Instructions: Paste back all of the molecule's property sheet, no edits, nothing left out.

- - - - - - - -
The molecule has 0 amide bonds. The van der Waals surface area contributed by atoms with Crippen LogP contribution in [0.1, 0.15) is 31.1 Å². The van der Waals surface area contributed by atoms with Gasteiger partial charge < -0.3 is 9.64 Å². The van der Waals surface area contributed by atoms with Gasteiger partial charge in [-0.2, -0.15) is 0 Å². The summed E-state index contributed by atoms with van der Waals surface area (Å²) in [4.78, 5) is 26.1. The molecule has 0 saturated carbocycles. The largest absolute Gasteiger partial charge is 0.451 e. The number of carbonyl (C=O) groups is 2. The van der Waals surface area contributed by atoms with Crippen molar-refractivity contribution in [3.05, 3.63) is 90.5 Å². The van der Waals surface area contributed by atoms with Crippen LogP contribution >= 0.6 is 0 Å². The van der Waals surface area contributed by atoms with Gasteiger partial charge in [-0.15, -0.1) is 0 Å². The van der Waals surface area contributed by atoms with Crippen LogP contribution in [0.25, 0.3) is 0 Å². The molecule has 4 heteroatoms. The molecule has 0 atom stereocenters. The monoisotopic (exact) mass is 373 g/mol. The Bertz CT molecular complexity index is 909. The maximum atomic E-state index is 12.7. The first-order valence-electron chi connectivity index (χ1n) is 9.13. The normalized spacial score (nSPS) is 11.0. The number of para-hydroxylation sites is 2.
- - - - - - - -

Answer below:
The molecule has 0 amide bonds. The van der Waals surface area contributed by atoms with Crippen LogP contribution in [0.1, 0.15) is 31.1 Å². The van der Waals surface area contributed by atoms with Gasteiger partial charge < -0.3 is 9.64 Å². The van der Waals surface area contributed by atoms with Gasteiger partial charge in [-0.2, -0.15) is 0 Å². The summed E-state index contributed by atoms with van der Waals surface area (Å²) in [4.78, 5) is 26.1. The molecule has 0 saturated carbocycles. The largest absolute Gasteiger partial charge is 0.451 e. The number of carbonyl (C=O) groups is 2. The van der Waals surface area contributed by atoms with Crippen molar-refractivity contribution in [3.05, 3.63) is 90.5 Å². The van der Waals surface area contributed by atoms with Crippen LogP contribution >= 0.6 is 0 Å². The van der Waals surface area contributed by atoms with Gasteiger partial charge in [-0.15, -0.1) is 0 Å². The van der Waals surface area contributed by atoms with Crippen LogP contribution in [0.25, 0.3) is 0 Å². The molecule has 4 heteroatoms. The molecule has 0 atom stereocenters. The monoisotopic (exact) mass is 373 g/mol. The Bertz CT molecular complexity index is 909. The maximum atomic E-state index is 12.7. The first-order valence-electron chi connectivity index (χ1n) is 9.13. The normalized spacial score (nSPS) is 11.0. The number of para-hydroxylation sites is 2.